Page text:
It was difficult to understand the voice on the other end of the phone. “I haven’t been able to work for six months,” he said. “My jaw’s wired shut.”
The contractor called me out of the blue after my phone number was listed in a magazine article. I think he called me because he was lonely. He relayed his story. The contractor was involved in a serious automobile accident. His truck was totaled and he wound up in intensive care. After he was released from the hospital he still couldn’t work.
As a single truck operator, he owned a job, not a company. When he couldn’t work, neither could his company. His wife was forced to refer his customers to a competitor. Goodbye customers. Goodbye business. In an instant, this contractor lost his business, much of his wealth, and most of his hope.
The phone call haunted me. Twenty years later I still think about it. At the risk of going “Bill Clinton,” I can still “feel his pain.”
I wondered how other contractors could avoid his fate. The answer to me seemed obvious. Grow! Build a business, not a job. Create a company that can exist without you. Anything else is not really a business.
Who wouldn’t want to build a business? Who wants to work in 130 degree attics or crawl under pier and beam houses at age 60? At some point, working in air conditioning is better than working on air conditioning.
Of course, some contractors have no option. The guy who operates a company in rural New Mexico may provide a much needed service, but the sparsely populated community can barely support one technician.
Most contractors, however, operate in communities where they can grow, where it is possible to build a business. So why don’t they?
Some probably work for themselves because they are unemployable by anyone else. Just as they find it difficult to work for another, others find it impossible to work for them. These are single truck operators by temperament, if not desire. They don’t grow because they won’t grow up.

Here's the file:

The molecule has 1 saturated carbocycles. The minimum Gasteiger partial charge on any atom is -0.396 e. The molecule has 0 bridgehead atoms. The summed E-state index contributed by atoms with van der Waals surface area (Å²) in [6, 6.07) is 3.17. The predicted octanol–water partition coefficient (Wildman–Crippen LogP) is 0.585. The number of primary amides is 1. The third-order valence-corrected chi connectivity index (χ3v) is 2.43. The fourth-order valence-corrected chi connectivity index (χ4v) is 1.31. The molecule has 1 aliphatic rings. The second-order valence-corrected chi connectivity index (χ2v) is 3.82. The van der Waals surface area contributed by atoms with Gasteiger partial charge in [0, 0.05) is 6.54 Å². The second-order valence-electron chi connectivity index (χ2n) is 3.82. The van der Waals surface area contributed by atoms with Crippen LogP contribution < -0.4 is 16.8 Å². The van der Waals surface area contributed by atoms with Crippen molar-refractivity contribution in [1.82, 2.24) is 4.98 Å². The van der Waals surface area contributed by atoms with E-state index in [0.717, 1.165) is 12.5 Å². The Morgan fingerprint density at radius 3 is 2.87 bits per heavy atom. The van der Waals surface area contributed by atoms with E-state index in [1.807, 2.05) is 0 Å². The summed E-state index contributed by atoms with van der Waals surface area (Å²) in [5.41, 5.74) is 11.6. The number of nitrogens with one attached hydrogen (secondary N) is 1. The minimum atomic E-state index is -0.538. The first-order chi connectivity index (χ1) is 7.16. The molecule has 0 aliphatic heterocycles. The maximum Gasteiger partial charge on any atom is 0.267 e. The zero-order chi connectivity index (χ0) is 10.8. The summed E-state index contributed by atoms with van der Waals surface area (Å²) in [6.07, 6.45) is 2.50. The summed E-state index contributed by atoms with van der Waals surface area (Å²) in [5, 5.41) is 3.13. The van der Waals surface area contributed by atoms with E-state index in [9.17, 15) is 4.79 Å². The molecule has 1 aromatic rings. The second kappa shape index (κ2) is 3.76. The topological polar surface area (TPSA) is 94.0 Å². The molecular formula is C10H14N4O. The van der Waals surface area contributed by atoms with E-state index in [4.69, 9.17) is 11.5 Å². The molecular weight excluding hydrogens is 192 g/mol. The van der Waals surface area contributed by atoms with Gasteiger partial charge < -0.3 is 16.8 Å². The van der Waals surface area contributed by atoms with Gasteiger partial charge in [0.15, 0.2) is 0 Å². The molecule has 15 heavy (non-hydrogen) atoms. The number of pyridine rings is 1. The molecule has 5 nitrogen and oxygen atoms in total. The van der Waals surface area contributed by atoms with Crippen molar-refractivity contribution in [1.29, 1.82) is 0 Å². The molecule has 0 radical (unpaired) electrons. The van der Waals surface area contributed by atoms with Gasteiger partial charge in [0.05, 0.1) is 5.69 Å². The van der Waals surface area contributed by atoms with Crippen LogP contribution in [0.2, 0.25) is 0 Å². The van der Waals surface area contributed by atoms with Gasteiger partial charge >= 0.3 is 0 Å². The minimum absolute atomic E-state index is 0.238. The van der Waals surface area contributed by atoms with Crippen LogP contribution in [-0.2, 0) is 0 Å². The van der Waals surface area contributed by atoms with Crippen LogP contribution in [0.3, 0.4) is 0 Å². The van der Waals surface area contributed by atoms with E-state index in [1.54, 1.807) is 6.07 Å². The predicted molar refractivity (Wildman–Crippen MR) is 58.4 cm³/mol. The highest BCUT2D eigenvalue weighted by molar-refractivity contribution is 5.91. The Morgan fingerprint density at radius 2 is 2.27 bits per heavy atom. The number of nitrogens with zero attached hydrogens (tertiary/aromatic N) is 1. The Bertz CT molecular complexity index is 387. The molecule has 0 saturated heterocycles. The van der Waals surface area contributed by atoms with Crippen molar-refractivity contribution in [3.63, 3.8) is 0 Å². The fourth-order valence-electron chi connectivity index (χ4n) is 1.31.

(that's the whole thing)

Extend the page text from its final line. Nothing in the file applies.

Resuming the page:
Others are selfish. They don’t consider the needs of their dependents or the continuity of service for their customers. They only consider their personal freedom. They love the freedom of no boss and no employees too much to hire others and deal with the burden of management. Yet their freedom comes at a price. They can take off for a day or two, but not for a week or two. Single truck operators are the company and the company doesn’t work without the owner. Instead of empowering, their self-employment ultimately enslaves. Like a dog tethered to a stake in the back yard, they have complete freedom but only within the length of the leash. They don’t grow because they set self-limitations.
Still others want to grow, but don’t know how. These are the contractors with big dreams and big ambitions who have yet to develop big ability. The potential’s there, but it’s raw. If they keep at it, they will become the future leaders of their communities and the industry. These are the contractors who read Contracting Business cover to cover, attend HVAC Comfortech, and join the Service Roundtable. Because they are constantly reaching and stretching, they are continually extending their reach and growing. They grow to match their visions.
One of the great things about the industry is the promise is always present. The contractor who limits his own potential can change in an instant, with a little shift in attitude. It’s never too late. Some of my biggest industry inspirations are the contractors who have created successful companies by anyone’s measure, but who continue to learn and grow.